I dips me lid (as we say Down Under) though, to your frank admission that, “no one, short of divine revelation, knows for sure, or even has the possibility of knowing, when the infusion takes place…”

    This is crucial to the rest of your argument, because presumably if we did know for sure that infusion took place at conception, you could just stop right there.

    Natural Law is a good starting point for Christianity, which is why Aquinas used it. However Christianity, while agreeing with Natural Law in numerous respects, is on many points as different from the Natural Law as day is from night.

    Hence your last paragraph, where the sacrifice of the self required to be truly Christian, appears to someone at home with Natural Law as somewhat foreign, even alien.

    It is a mark of the (fallen) human condition that we are naturally selfish. So your argument (very well argued I might add!) of the exceptional circumstances where abortion might agree with the natural law relies on and invokes this natural law of selfishness, which is not Christian.

    Instead Christianity is truly unnatural in the sense that it is not natural to us. It is given to us from above, and we receive a new heart and a new spirit, to love in the same way Christ did – unselfishly. It is a transformation that makes formerly unbearable burdens light. Jesus said as much, “my yoke is easy, my burden is light.”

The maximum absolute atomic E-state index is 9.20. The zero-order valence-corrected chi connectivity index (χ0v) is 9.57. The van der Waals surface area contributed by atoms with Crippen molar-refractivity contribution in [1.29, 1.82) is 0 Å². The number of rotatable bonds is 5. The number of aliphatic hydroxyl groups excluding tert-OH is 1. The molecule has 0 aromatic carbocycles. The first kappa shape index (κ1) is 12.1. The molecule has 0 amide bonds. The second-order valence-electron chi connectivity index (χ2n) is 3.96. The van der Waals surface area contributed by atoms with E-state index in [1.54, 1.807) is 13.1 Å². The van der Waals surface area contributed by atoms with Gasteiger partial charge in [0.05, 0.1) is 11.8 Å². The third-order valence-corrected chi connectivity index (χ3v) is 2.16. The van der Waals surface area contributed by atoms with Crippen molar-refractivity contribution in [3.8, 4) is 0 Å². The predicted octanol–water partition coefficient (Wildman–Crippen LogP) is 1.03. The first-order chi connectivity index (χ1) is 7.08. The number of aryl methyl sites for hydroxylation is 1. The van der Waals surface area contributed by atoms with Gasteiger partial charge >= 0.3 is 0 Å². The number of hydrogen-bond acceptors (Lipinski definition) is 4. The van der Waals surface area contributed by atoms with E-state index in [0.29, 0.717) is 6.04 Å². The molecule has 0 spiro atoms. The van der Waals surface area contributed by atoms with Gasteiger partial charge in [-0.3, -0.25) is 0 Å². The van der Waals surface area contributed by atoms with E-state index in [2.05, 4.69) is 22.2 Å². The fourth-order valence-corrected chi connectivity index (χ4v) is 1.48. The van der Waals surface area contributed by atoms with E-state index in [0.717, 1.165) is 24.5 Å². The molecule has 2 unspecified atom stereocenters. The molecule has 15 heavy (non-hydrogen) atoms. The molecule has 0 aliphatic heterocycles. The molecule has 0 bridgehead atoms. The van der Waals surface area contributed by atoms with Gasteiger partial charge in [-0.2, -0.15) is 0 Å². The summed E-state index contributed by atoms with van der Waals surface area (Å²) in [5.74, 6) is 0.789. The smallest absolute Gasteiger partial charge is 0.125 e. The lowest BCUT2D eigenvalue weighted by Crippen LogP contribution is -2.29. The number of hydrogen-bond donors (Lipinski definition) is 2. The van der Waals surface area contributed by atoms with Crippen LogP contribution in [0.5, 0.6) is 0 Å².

For women in the unfortunate position of facing a pregnancy due to rape or incest, the choice is not between putting up with the anguish of bearing their attackers baby against their will, or not. It is a choice between experiencing Jesus Christ or not.

    Without Christ we could be either a victim or not a victim, but regardless of which of these two we are, death has the final claim on us. With Christ death has no claim on us anymore, either in this life or the next, so its immaterial if you’re a victim or not. Christ is the victim who has taken upon himself all the sins and the pain and anguish that those sins produce, in return for which he offers us eternal life. In Christ there are no losers or victims.